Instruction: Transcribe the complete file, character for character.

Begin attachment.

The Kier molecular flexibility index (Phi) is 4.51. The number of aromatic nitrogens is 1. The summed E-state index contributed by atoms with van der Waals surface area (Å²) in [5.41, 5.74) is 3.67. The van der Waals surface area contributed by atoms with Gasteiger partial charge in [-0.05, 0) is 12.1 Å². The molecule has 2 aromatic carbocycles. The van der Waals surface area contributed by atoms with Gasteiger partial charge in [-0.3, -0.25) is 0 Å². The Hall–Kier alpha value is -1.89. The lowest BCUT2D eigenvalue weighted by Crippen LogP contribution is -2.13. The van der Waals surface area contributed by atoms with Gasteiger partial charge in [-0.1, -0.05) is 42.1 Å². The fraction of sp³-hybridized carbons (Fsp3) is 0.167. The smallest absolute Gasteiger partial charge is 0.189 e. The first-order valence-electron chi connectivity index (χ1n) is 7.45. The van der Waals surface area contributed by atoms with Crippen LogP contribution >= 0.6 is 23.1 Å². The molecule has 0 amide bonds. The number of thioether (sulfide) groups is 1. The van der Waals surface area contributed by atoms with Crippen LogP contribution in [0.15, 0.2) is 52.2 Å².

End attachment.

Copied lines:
The Kier molecular flexibility index (Phi) is 4.51. The number of aromatic nitrogens is 1. The summed E-state index contributed by atoms with van der Waals surface area (Å²) in [5.41, 5.74) is 3.67. The van der Waals surface area contributed by atoms with Gasteiger partial charge in [-0.05, 0) is 12.1 Å². The molecule has 2 aromatic carbocycles. The van der Waals surface area contributed by atoms with Gasteiger partial charge in [-0.3, -0.25) is 0 Å². The Hall–Kier alpha value is -1.89. The lowest BCUT2D eigenvalue weighted by Crippen LogP contribution is -2.13. The van der Waals surface area contributed by atoms with Gasteiger partial charge in [-0.1, -0.05) is 42.1 Å². The fraction of sp³-hybridized carbons (Fsp3) is 0.167. The smallest absolute Gasteiger partial charge is 0.189 e. The first-order valence-electron chi connectivity index (χ1n) is 7.45. The van der Waals surface area contributed by atoms with Crippen LogP contribution >= 0.6 is 23.1 Å². The molecule has 0 amide bonds. The number of thioether (sulfide) groups is 1. The van der Waals surface area contributed by atoms with Crippen LogP contribution in [0.15, 0.2) is 52.2 Å².